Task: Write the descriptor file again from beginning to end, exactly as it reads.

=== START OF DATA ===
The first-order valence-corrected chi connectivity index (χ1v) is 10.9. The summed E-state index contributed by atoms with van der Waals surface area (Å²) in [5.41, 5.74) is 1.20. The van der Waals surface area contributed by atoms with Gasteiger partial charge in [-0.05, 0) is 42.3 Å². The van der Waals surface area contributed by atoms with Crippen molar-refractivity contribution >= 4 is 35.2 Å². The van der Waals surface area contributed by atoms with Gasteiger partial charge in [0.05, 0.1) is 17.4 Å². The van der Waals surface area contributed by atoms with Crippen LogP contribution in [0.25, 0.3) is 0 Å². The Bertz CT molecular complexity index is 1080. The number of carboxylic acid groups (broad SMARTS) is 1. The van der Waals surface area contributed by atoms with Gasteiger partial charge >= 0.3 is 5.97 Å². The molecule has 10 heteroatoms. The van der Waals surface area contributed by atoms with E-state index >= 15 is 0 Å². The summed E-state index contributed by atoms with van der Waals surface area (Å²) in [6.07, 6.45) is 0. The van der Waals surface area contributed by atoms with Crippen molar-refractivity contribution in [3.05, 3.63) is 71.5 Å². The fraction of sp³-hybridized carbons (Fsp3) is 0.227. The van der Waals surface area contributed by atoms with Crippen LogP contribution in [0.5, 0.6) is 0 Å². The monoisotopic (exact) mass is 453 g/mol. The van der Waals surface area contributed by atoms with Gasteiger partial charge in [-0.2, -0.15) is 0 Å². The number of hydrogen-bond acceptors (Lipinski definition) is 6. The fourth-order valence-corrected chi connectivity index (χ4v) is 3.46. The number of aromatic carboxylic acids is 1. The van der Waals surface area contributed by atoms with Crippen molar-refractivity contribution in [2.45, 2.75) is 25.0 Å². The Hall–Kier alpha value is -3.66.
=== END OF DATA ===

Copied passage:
The first-order valence-corrected chi connectivity index (χ1v) is 10.9. The summed E-state index contributed by atoms with van der Waals surface area (Å²) in [5.41, 5.74) is 1.20. The van der Waals surface area contributed by atoms with Gasteiger partial charge in [-0.05, 0) is 42.3 Å². The van der Waals surface area contributed by atoms with Crippen molar-refractivity contribution >= 4 is 35.2 Å². The van der Waals surface area contributed by atoms with Gasteiger partial charge in [0.05, 0.1) is 17.4 Å². The van der Waals surface area contributed by atoms with Crippen LogP contribution in [0.25, 0.3) is 0 Å². The Bertz CT molecular complexity index is 1080. The number of carboxylic acid groups (broad SMARTS) is 1. The van der Waals surface area contributed by atoms with Gasteiger partial charge >= 0.3 is 5.97 Å². The molecule has 10 heteroatoms. The van der Waals surface area contributed by atoms with E-state index >= 15 is 0 Å². The summed E-state index contributed by atoms with van der Waals surface area (Å²) in [6.07, 6.45) is 0. The van der Waals surface area contributed by atoms with Crippen molar-refractivity contribution in [3.05, 3.63) is 71.5 Å². The fraction of sp³-hybridized carbons (Fsp3) is 0.227. The van der Waals surface area contributed by atoms with Crippen LogP contribution in [0.5, 0.6) is 0 Å². The monoisotopic (exact) mass is 453 g/mol. The van der Waals surface area contributed by atoms with Gasteiger partial charge in [-0.2, -0.15) is 0 Å². The number of hydrogen-bond acceptors (Lipinski definition) is 6. The fourth-order valence-corrected chi connectivity index (χ4v) is 3.46. The number of aromatic carboxylic acids is 1. The van der Waals surface area contributed by atoms with Crippen molar-refractivity contribution in [2.45, 2.75) is 25.0 Å². The Hall–Kier alpha value is -3.66.